1. Powell, Suzanne K. MBA, RN, CCM, CPHQ

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The intellect has little to do on the road to discovery. There comes a leap in consciousness, call it intuition or what you will, the solution comes to you and you don't know how or why. The truly valuable thing is the intuition. - -Albert Einstein


The nurse aide came out of Mrs. Brown's room pale and flustered. Twenty minutes ago, Mrs. Brown asked him for help getting to the bedside commode. Fifteen minutes ago, she said, "Oh, you had better put me back to bed. I'm going to die now." She did.


I held back turning right even when my light changed to green[horizontal ellipsis] something about a trailer. First, the pickup truck hauling an empty trailer sailed through the red light. I cautiously turned but kept a safe distance as I watched the trailer unhitch, cross all lanes to the left side of the road, take out a sign or two, veer to the right side of the road, mow down desert bushes, and stop to rest after running over a "Bus Stop" sign.


Mothers' intuition is a well-documented, frequent event-most recently, the mother of the Quaid twins (Dennis Quaid being the father) knew "something" was very wrong and rushed to the hospital, only to be told that everything was fine. It was not, as the twins had been given a dose of heparin 100 times stronger than prescribed; however, this fact was, as yet, unbeknownst to the hospital staff.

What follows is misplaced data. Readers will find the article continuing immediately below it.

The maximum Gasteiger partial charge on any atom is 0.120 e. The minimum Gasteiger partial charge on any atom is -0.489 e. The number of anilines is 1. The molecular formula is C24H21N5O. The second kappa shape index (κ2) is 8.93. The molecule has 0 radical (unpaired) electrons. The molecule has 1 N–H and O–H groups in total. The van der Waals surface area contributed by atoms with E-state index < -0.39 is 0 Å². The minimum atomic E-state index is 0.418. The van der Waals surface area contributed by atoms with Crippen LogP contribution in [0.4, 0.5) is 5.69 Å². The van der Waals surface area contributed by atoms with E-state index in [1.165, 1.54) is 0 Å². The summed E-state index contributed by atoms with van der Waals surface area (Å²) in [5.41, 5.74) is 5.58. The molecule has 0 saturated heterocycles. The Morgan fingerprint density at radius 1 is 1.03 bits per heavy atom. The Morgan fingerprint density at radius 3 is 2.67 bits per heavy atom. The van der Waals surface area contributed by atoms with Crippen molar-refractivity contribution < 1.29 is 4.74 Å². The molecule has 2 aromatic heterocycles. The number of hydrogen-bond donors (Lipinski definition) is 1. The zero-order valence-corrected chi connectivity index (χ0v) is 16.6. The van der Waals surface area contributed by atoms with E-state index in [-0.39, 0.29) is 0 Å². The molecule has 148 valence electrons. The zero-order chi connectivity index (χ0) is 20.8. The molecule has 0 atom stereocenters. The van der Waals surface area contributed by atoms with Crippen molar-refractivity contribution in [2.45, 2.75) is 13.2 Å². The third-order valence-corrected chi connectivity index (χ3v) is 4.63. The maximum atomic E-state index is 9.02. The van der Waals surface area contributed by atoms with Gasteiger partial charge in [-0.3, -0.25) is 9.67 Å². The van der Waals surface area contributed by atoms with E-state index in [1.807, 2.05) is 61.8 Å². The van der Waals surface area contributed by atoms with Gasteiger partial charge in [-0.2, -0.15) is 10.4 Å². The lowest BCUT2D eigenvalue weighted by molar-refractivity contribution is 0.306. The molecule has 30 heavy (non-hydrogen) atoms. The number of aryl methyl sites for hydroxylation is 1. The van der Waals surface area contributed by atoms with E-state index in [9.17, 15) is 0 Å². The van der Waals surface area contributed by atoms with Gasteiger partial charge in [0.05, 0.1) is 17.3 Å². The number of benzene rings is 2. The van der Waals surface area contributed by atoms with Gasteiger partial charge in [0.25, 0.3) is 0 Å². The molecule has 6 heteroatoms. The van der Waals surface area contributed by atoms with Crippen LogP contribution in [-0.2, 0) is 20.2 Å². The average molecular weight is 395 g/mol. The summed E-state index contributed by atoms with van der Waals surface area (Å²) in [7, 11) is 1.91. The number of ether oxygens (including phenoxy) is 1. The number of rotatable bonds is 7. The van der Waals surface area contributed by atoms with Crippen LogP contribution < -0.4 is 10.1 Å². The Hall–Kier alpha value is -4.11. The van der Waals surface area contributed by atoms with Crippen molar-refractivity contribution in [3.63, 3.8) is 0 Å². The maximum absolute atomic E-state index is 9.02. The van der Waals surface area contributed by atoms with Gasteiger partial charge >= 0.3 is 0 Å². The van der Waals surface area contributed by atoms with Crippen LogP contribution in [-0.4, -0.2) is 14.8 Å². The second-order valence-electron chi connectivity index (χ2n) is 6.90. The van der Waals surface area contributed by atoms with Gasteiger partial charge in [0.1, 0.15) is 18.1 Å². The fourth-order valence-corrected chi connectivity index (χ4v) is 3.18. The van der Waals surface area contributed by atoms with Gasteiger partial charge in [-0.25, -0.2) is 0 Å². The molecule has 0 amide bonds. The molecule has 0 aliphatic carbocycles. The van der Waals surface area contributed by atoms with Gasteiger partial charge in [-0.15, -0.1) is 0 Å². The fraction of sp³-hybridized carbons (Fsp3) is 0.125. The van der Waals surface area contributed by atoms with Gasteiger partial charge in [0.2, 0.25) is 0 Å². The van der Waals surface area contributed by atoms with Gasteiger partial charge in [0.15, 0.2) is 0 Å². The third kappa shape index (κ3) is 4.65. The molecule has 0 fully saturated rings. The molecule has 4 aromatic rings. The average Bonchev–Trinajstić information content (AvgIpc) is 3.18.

Where did the "knowing" come from? And why does intuition matter to case management? There may be no easy answer to the first question. Intuitive knowing has been defined as the "immediate knowledge about a fact, or truth, as a whole and the awareness of past, present, or future events without the conscious use of such processes as linear reasoning, rationality, or analytics" (Rovithis & Parissopoulos, 2005, p. 7). Nurses have "known" when a patient will crash and code, often called nurses' intuition. While the above stories leave no rational hints, an experienced nurse may subconsciously put together a subtle, almost imperceptible, patient picture: a change in skin color, a look in the eye, a different breathing pattern, an anxiousness. Is it possible that intuitive events may be triggered by a vast amount of experience that has moved from the conscious realm to somewhere deeper-and, in a flash-back into conscious thought?